The University of Texas Health Science Center at Houston
McGovern Medical School
Department of Microbiology and Molecular Genetics
Developmental regulation of parasite survival and immune evasion by Schistosoma
Schistosomes are parasitic flatworms that cause schistosomiasis, a major parasitic disease that affects over 200 million people globally. After schistosomes infect a mammalian host through the skin, they are faced with epic existential challenges as they adapt to the new host environment: they must migrate into the bloodstream, begin to feed on blood, and absorb nutrients for development and reproduction, all while withstanding the host immune system. Failure of any of these events would disrupt the parasite’s life cycle. We aim to discover the developmental mechanisms that endow schistosomes with such fascinating abilities to thrive inside the host.
For example, we have recently discovered that a forkhead transcription factor, FoxA, directs schistosome stem cells to differentiate into the esophageal gland (EG), an anterior accessory organ of parasite’s digestive tract, and is essential for the development and maintenance of the gland. Schistosomes lacking the gland are killed in immunocompetent mice but were able to survive in immunocompromised mice. Furthermore, EG-lacking parasites failed to lyse ingested immune cells within the esophagus before passing them into the gut, revealing a novel function of EG. Currently, we are taking a comparative transcriptomics approach followed by a large-scale functional screening to investigate the mechanism of EG-mediated parasite immune evasion. In parallel, we are taking functional genomics approach to discover other developmental regulators that play essential role in stem cell-driven differentiation, to investigate the function of major cell types/tissues (e.g., muscles and neurons) in parasite development and host-parasite interaction.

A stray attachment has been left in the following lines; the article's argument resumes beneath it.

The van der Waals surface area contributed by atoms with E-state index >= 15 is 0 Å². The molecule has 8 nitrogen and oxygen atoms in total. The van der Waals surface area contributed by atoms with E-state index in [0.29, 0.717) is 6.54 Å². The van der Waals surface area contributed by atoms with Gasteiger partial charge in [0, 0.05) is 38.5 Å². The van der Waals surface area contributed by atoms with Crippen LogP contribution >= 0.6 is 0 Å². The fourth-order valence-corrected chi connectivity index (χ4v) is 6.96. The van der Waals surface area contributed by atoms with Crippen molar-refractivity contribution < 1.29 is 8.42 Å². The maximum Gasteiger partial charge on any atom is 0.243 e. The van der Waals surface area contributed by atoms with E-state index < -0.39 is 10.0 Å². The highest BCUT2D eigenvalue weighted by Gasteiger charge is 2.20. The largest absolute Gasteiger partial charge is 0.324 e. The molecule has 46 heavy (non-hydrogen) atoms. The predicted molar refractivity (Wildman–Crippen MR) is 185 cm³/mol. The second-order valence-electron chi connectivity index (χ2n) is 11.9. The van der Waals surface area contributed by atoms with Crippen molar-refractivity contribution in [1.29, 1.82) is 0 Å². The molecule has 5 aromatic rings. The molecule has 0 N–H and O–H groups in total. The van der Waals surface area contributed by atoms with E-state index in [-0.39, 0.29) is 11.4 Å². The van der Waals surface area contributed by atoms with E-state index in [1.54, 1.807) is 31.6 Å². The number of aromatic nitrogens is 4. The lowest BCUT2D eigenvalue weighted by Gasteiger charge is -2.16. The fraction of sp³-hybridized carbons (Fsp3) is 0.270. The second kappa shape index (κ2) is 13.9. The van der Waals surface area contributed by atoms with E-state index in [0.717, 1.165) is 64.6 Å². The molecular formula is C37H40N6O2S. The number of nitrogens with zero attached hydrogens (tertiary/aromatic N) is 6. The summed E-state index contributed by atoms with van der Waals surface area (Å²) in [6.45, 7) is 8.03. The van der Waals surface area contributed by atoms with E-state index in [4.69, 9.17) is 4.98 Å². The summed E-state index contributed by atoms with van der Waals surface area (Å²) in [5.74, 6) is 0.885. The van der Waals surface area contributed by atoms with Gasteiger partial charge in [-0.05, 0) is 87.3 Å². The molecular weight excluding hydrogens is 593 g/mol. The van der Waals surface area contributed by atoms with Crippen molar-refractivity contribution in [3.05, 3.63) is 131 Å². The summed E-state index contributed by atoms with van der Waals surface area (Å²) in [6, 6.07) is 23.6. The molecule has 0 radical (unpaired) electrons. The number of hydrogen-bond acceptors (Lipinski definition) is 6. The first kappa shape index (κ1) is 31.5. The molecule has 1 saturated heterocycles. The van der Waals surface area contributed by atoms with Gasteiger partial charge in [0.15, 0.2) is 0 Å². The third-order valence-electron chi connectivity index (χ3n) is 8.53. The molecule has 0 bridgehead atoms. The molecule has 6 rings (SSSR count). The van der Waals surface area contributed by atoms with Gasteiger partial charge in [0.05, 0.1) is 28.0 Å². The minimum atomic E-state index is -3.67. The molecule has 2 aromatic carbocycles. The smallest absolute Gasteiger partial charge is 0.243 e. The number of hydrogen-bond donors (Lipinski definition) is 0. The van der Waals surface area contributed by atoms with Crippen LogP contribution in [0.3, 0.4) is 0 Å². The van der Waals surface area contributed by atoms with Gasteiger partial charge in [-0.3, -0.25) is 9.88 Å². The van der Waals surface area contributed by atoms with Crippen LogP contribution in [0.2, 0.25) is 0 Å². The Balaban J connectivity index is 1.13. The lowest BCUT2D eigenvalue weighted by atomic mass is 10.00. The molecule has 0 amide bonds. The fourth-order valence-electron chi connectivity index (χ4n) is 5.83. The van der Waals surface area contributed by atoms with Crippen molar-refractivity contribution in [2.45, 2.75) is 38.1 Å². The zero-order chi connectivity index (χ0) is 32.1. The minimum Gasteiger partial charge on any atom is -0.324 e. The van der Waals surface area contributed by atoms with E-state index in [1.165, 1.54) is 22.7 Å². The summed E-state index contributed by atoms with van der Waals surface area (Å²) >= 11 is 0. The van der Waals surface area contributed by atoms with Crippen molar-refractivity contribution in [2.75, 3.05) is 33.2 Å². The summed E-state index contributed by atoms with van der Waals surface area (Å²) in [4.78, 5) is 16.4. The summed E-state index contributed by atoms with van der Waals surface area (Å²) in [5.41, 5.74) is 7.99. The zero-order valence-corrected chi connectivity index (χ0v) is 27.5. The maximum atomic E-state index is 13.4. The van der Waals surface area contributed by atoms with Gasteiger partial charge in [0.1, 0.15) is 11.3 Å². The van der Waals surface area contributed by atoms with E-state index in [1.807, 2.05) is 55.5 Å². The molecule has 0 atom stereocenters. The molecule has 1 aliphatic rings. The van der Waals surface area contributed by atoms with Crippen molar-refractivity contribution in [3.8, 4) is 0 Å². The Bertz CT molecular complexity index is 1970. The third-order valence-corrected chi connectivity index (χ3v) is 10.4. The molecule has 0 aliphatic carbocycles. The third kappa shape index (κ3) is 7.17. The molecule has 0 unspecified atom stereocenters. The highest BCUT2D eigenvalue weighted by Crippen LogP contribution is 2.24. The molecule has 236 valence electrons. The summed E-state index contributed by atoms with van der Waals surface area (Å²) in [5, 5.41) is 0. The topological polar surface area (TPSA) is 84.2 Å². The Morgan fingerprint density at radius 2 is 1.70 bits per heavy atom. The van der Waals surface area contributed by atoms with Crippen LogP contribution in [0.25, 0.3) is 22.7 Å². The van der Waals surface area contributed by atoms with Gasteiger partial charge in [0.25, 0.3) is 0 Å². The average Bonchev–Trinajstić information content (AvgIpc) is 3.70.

During a tutorial rotation, students will explore how we maintain schistosome life cycle in the lab and learn modern molecular tools and methodologies of parasitology research including transcriptomic analysis, gene cloning, in situ hybridization, RNA interference, and high-resolution microscopy.
Education & Training
PhD, Cornell University, 2013